However, he was here, now and it seemed very ungrateful and foolish to waste shore leave, even if it was not going to be ideal. Next time, he might save his leave and ask Pellew if he might take longer on another occasion, when he /would/ have time to visit Culzean. Kennedy attended to his 'duties' - the wardroom stores and exchanging a few books he might like to have aboard ship with him for their next stretch at sea. He also took the trouble to have new shirts and neckcloths sent to /Seawitch/ that day, since they were the only items of uniform in need of replacing. That would leave the next day utterly free before he reported himself aboard the morning afterwards.
He was already aware that Miss Cobham would be acting at the Drury Lane Theatre this season, so there was no need to feel surprise or any sense of divine intervention as he passed the bill-board, but he did smile to himself. He was also fairly certain he could find some entertainment after the play, too, which might be pleasant. It was a long time since he had indulged in theatrical company, and Hornblower had never been fond of the idea, hence his abstinence.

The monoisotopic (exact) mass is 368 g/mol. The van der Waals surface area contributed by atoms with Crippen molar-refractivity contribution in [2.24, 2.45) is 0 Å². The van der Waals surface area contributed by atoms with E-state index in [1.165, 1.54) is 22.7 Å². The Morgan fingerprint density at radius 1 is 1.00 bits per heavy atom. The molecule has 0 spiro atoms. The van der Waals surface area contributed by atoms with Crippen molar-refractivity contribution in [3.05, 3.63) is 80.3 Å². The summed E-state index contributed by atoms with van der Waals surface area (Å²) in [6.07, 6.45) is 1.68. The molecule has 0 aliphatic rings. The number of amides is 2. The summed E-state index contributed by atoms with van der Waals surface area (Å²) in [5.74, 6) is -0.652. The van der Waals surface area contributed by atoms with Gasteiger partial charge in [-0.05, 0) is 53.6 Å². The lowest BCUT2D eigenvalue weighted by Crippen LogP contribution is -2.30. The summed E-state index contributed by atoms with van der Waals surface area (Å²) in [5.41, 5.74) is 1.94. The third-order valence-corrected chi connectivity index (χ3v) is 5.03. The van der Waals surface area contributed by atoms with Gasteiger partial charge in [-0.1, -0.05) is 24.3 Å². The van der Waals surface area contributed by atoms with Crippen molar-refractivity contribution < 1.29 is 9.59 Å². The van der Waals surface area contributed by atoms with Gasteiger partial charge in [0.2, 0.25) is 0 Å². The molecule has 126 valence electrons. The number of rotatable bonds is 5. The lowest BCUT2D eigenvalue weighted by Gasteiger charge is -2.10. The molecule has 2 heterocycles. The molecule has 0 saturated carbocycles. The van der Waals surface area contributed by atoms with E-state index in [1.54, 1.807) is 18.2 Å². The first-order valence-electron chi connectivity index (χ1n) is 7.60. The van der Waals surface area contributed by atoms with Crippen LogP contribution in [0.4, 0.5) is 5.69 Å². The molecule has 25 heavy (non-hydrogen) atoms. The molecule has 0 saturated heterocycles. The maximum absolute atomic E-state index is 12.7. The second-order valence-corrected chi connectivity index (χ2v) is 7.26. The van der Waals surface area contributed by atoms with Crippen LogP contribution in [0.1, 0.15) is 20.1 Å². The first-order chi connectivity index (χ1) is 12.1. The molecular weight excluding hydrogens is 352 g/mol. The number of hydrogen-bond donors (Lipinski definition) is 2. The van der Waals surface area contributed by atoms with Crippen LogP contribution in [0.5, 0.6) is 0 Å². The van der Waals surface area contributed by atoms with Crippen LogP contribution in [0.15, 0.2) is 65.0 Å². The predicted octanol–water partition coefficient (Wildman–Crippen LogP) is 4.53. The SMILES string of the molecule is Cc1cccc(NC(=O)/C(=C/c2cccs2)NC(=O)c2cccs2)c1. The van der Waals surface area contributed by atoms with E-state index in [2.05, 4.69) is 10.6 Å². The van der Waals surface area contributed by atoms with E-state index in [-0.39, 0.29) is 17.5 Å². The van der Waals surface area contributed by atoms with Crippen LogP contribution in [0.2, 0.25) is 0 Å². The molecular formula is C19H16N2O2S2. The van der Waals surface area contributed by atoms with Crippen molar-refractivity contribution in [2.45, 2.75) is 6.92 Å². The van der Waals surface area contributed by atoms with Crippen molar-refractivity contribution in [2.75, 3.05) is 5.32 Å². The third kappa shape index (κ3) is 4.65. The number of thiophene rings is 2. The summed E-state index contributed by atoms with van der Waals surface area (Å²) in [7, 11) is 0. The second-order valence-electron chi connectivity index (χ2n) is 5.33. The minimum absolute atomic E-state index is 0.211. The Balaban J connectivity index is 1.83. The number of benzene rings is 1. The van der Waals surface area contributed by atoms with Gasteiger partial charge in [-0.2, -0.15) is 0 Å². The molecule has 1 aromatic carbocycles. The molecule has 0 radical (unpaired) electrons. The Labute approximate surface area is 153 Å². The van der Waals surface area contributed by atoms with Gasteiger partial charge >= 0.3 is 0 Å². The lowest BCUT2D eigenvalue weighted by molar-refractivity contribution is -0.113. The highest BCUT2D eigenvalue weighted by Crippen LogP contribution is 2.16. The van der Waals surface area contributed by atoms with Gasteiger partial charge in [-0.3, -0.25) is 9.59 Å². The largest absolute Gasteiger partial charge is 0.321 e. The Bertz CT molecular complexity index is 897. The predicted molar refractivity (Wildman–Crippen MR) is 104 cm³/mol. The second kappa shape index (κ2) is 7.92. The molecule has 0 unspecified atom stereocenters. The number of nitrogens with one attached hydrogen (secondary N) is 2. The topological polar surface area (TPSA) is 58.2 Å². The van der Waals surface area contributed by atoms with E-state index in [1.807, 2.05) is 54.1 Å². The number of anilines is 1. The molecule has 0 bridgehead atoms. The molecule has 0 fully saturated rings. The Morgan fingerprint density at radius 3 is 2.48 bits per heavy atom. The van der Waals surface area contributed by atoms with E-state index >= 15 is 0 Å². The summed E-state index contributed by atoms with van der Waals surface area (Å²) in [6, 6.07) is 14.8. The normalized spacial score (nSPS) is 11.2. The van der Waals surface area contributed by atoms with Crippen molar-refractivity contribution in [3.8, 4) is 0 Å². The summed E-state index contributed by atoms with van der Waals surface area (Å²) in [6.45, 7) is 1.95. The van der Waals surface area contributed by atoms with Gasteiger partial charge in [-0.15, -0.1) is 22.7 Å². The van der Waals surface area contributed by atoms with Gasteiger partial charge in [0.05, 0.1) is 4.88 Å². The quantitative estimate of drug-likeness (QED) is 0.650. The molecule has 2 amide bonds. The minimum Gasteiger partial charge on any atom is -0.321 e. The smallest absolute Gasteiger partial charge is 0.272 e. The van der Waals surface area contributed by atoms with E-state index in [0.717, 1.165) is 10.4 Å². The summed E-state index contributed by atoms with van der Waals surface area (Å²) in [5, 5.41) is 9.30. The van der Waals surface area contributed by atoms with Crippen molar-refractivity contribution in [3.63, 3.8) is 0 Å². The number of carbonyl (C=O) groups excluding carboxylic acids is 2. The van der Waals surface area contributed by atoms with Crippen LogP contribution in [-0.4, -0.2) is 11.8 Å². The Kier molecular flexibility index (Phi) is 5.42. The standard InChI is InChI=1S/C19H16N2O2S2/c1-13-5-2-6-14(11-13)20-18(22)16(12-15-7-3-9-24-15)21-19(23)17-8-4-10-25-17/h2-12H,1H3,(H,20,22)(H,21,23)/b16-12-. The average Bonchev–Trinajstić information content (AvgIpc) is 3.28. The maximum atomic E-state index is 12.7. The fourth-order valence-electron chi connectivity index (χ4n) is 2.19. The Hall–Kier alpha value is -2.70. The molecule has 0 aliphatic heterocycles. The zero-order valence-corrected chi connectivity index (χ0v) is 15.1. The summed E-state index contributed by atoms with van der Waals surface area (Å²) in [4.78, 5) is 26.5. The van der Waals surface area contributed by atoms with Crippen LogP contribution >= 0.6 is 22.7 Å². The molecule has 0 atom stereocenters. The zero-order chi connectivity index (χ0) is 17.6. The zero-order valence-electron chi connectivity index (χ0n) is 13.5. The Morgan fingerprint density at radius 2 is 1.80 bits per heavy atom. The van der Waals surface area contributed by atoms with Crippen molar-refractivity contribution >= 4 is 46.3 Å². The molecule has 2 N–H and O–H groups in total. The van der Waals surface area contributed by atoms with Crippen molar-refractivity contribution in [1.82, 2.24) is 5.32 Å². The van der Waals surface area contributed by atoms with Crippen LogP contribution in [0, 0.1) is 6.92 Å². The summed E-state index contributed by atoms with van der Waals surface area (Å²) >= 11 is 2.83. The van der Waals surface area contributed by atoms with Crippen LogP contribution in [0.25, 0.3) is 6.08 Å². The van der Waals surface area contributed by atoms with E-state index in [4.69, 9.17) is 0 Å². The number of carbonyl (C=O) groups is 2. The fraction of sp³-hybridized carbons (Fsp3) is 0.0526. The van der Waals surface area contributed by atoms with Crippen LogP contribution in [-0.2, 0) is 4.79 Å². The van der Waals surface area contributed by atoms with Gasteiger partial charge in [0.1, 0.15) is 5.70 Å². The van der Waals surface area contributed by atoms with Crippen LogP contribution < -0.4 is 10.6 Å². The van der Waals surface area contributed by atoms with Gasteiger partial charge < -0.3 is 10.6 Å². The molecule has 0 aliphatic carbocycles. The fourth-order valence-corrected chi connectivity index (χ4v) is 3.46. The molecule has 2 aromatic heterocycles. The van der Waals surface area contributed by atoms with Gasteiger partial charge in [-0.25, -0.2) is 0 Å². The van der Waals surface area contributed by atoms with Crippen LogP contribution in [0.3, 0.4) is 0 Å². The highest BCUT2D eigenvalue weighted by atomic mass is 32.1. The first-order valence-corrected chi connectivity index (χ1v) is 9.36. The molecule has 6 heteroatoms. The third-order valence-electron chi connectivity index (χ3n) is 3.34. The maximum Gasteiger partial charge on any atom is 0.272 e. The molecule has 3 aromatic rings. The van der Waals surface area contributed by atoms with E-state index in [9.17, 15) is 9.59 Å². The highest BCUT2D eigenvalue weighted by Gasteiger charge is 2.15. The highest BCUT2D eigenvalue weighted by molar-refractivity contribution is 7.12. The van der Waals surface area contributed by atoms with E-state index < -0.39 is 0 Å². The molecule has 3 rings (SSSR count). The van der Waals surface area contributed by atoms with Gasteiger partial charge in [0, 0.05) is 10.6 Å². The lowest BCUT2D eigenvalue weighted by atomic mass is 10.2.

So, he thoroughly enjoyed the performance and with the confidence of a theatre regular (even though his opportunities didn't qualify him to be considered a /frequent/ regular), he presented himself at the stage door, armed with a bouquet of carnations. He could identify the common flowers with the idleness of any British gentleman, but these had only appeared in the country in the last fifteen years or so; from China, if the woman in the shop were to be believed. Kennedy thought they were an extremely pretty, exotic prize, and would suit Miss Cobham's taste.
"Miss Cobham; my compliments," Kennedy greeted when the lady in question exited, with a proper bow, handing her the flowers. "You have not changed at all; except to grow ever more lovely and talented!"